A new fund called the Resilience Fund was also announced on Friday. If you want an example of an arts agency so out of touch with the people it is supposed to support, dig into the Resilience Fund. It provides $5 million to Australian artists to Adapt, Survive and Create. What do these people think we’ve been doing? How can we create when we can’t put food on the table for our families to survive? All we’ve been doing is adapting. With less and less. For the last decade!

How can we create when we can’t put food on the table for our families to survive?

Here’s the kicker. It’s a new fund but it’s not new money.

In fact, the $5 million is money re-directed from categories that were already designed to put funds into the hands of Australian artists for making, developing, presenting. That money is now re-badged as the Resilience Fund. No new money. All of which according to the ACA was achieved using input ‘provided to us by artists and organisations we fund’. Well that is an ever-decreasing population and hardly representative. And anyway, who would agree to a program pitting broken artist against broken artist based on this statistic?

$5 million constitutes 1/37th of the Australia Council’s total budget ($186 million according to its last Annual Report).




In a global pandemic which has put artists and arts workers in the front line of those affected because the majority of their work is live and, because of that, they will be in the last line to return to work, our national arts agency values them at 1/37th of their budget.

All Australian artists.



The argument here is that they have no more money to give. That their hands are tied in the quarantining of funding for the MPAs. These are excuses, not explanations. A failure of effort and will, and imagination. Systemic failure of their own making.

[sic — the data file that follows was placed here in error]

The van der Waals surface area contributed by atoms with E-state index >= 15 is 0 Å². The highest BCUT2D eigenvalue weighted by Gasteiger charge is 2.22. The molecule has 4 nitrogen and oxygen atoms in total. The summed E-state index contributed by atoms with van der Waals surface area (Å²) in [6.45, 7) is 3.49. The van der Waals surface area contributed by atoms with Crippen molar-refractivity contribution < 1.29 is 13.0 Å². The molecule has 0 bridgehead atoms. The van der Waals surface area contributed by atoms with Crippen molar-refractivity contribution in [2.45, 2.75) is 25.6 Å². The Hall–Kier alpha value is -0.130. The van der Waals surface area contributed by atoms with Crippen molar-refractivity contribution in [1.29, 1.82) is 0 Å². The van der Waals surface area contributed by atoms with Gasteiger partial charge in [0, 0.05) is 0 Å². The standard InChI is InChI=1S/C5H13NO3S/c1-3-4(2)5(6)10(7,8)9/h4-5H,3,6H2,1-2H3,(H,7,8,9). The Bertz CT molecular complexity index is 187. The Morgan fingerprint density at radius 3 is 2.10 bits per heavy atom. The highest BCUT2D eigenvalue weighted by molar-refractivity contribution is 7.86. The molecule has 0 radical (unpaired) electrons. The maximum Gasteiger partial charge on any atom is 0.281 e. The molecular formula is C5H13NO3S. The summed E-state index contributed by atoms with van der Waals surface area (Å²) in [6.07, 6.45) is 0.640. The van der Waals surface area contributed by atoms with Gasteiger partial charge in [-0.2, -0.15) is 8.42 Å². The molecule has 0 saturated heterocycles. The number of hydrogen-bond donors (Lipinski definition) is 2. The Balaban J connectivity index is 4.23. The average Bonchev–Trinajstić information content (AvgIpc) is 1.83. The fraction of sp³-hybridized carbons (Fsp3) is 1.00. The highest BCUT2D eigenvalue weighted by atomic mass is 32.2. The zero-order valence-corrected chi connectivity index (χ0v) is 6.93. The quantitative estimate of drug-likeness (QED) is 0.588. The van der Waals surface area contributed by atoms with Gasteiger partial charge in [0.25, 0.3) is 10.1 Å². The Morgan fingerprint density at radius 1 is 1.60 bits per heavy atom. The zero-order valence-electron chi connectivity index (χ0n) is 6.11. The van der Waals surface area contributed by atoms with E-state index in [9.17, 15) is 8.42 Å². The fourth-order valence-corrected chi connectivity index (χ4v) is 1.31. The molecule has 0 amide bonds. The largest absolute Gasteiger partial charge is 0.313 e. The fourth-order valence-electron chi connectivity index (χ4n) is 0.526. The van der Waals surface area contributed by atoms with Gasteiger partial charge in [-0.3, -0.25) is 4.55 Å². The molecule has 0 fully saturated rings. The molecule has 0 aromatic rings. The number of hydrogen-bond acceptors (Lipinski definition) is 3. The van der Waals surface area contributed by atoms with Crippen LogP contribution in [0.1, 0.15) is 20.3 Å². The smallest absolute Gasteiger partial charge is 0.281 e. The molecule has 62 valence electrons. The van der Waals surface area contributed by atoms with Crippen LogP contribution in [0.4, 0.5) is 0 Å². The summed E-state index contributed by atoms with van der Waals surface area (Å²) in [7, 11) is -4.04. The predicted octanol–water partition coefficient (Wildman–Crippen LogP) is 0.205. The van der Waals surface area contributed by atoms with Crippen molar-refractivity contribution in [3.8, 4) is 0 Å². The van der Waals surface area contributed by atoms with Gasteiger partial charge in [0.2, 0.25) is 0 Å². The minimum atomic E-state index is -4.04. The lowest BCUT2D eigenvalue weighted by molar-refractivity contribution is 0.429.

In a time where one of the most conservative governments in Australia’s political history is implementing extraordinary measures of necessary financial distribution, our national arts agency can find only 1/37th of its total budget for Australian artists. It is strange indeed that while the neoliberal playbook is getting short shrift from even its most strident proponents, the arts – which you might expect to be governed by compassion and led by creative thinking – is business-as-usual. The sector’s governance is broken and the values underwriting it are morally bankrupt.

The sector’s governance is broken and the values underwriting it are morally bankrupt.

The sector has to solve these problems itself. The ACA’s budget is finite, despite attempts at seeking increases from Government, and so we need to distribute that budget more equitably. Those that have the lion’s share need to show solidarity to those that have little or nothing, our artists.

If we can prove that we respect artists by re-distributing funds equitably, then maybe, just maybe a government, any government might take us seriously. Respect might even follow.

Firstly, I propose that all ACA staff, starting from senior management, take a 30% pay cut as an act of solidarity with those Australian artists who are suffering financial decrepitude as a result of the current crisis.

30% is the figure the ACA came up with to cut allocations to Key Organisations that they funded in the Four-Year Funding announcement on Friday to support those organisations they defunded. I reckon what’s good for Key Organisations is good for the ACA . And now I realise that’s why I can’t get that goddam number out of my head.

I propose we extend that act of solidarity and invite all staff still working at Major Performing Arts Organisations take a 30% pay cut as an act of solidarity with those artists not directly employed by them.

I propose that these monies are put into a funding pool that directly funds the working lives of Australian artists, the most vulnerable members of our so-called arts industry.



Because we’re all in this together.

Because it’s the right thing to do.

Because it’s a first step towards correcting the financial discrimination that corrupts our sector.

Because if we don’t take care of artists today, no-one in the arts will have a job tomorrow.

Because Artists Lives Matter.

I reckon that’s more than 30% fair.

David Pledger
About the Author
Dr David Pledger is an artist, curator and writer.